Delight - You wouldn't label all structures as architecture, but when you are in a well-designed space, you feel it. There is a sense of balance and grace; you may notice symmetry, rhythm, texture, or contrast between light and shadow. All of these elements make architecture beautiful. A story is composed of elements such as voice and tone, point-of-view and setting, character and conflict. It takes practice to use these elements well, but it makes for great stories. In honing your craft, you may, for example, work on creating well-developed characters. They will have a distinct voice and be humanly flawed, (even if they're not human!). They make mistakes, have fears and aspirations…but most importantly, they transform from the beginning of the story to the end. Another element is setting. As an architect I particularly love describing the setting. By using all of the senses to draw a three-dimensional world, the reader is transported into the story. It was so much fun to work with 1882 New York as the setting. Both the industrial revolution and the aftermath of the Civil War added such richness to the atmosphere I was trying to create

Hopefully from the brief description above, you can see there are many parallels between architecture and writing. My design background has provided me a unique perspective when sitting down to write. Go to Notre Dame Cathedral in Paris. Notice the hushed echo of the space permeated by the scent of burning candles, the violet-tinted light streaming through stained glass, the carved stone arches soaring toward the sky and you will be struck with wonder. Well-constructed stories can have the same effect. With a solid structure, a defined theme, and beautifully crafted elements, a story has the ability to touch the heart and soul of a reader. Isn't that what all writers are striving for?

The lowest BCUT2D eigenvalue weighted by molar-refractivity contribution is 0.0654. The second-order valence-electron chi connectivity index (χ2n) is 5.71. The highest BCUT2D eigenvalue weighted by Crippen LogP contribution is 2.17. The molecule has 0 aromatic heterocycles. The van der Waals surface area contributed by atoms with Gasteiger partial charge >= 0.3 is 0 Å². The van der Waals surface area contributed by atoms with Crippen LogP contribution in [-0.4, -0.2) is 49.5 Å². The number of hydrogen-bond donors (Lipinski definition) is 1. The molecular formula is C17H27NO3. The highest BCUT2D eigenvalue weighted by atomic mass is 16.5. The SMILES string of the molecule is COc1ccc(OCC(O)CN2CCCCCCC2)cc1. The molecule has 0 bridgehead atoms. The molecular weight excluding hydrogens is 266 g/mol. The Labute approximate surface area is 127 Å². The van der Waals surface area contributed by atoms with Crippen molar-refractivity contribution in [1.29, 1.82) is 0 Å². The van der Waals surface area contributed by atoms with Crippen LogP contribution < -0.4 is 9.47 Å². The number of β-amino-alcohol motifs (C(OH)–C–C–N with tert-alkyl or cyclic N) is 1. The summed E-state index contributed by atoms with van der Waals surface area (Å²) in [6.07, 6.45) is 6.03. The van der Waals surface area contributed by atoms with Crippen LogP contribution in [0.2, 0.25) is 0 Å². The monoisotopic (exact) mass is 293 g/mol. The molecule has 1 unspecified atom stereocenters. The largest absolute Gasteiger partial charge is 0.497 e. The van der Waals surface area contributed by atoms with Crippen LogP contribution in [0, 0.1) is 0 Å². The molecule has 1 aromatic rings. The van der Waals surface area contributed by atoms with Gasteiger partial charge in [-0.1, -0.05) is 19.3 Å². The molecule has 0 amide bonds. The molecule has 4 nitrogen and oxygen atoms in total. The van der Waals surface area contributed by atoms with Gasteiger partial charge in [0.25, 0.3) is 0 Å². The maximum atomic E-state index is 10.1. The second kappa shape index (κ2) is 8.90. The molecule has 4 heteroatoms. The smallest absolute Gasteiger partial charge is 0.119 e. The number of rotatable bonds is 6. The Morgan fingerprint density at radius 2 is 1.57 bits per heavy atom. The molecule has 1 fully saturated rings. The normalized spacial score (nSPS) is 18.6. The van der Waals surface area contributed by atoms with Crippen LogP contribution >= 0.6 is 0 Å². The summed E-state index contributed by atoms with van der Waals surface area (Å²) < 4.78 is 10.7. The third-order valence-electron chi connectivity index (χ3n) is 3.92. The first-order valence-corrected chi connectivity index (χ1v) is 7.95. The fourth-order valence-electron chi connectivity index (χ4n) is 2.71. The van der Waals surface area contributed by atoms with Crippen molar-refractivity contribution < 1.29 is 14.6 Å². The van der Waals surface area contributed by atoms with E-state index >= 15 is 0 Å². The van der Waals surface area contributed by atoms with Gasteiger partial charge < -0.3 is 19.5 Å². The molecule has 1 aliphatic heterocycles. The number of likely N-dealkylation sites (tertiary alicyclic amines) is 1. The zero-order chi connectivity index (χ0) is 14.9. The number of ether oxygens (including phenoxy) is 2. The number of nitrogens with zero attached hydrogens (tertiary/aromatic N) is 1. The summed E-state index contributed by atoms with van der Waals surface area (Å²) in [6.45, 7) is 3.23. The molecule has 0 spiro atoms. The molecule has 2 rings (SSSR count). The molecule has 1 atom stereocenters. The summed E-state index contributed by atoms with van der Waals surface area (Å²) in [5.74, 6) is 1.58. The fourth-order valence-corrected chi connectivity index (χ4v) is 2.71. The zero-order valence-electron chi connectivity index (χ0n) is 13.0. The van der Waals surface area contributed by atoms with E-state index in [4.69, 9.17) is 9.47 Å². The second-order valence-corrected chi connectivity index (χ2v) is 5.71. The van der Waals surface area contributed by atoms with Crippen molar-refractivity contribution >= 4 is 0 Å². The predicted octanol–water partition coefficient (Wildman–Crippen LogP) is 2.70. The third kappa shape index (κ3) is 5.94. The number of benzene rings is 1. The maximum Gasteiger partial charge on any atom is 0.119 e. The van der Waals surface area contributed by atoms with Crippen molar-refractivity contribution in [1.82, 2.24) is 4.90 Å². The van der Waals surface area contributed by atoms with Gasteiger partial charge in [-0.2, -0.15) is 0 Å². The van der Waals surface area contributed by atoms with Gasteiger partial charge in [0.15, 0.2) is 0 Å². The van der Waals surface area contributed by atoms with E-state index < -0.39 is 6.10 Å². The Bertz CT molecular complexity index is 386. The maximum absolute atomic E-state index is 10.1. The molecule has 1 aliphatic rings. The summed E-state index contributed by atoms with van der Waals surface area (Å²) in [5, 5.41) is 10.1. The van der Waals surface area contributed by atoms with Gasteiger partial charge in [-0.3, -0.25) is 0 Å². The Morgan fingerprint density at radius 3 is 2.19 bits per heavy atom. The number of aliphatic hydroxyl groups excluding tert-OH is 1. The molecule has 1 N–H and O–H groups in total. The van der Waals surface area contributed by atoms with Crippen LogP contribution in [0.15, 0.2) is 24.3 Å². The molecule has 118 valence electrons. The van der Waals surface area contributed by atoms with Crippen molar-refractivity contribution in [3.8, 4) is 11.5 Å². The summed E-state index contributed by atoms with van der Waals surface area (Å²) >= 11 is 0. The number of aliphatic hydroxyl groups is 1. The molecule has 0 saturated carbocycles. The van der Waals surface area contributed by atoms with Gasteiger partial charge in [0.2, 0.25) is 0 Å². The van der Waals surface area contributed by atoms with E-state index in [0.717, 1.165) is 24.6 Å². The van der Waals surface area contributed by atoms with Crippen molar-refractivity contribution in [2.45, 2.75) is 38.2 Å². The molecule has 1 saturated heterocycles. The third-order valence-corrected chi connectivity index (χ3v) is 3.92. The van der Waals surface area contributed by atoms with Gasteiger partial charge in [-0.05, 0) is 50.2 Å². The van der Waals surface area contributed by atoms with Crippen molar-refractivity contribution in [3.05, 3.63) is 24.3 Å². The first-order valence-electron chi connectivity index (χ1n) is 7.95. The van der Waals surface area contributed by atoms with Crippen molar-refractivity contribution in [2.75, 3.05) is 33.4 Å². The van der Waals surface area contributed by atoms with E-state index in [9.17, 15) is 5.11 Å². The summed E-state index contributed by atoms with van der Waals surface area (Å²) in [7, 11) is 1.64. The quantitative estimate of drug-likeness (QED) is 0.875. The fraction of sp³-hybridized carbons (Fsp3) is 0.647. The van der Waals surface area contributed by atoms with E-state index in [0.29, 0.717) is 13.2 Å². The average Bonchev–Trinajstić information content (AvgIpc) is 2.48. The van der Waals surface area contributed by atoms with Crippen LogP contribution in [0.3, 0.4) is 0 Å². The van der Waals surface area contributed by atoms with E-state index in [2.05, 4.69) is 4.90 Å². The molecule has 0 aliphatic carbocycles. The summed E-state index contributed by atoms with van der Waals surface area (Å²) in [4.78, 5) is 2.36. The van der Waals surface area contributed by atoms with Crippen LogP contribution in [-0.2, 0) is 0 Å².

Deborah Schaumberg was born in Brooklyn, not far from where her novel The Tombs takes place. She grew up renovating dilapidated old houses with her family. She and her father would walk the rooms, floor by floor, making up stories about the inhabitants that were filled with dark secrets, monsters, and, of course, ghosts. Deborah is a writer and an artist whose work always has an element of fantasy to it, and since she also studied architecture, settings are equally important. It was on a trek to the Annapurna Sanctuary in Nepal that she imagined a girl with the ability to see energy, and the seed of The Tombs was planted. She collects old bottles, and her favorite holiday is, you guessed it, Halloween. Deborah lives with her family and two dogs in Maryland, just outside DC. Visit her at deborahschaumberg.com.


One (1) winner will receive a SIGNED finished copy of The Tombs and a custom bookmark handmade by Deborah Schaumberg
US only!
a Rafflecopter giveaway


Blog Tour Schedule:

February 19th — BookhoundsYA
February 20th — Good Choice Reading
February 21st — Book Briefs
February 22nd — Crossroad Reviews
February 23rd — Novel Novice

February 26th — A Dream Within A Dream
February 27th — Positively Book Crazy
February 28th —Reading Teen
March 1st — Page Turners
March 2nd — Mundie Moms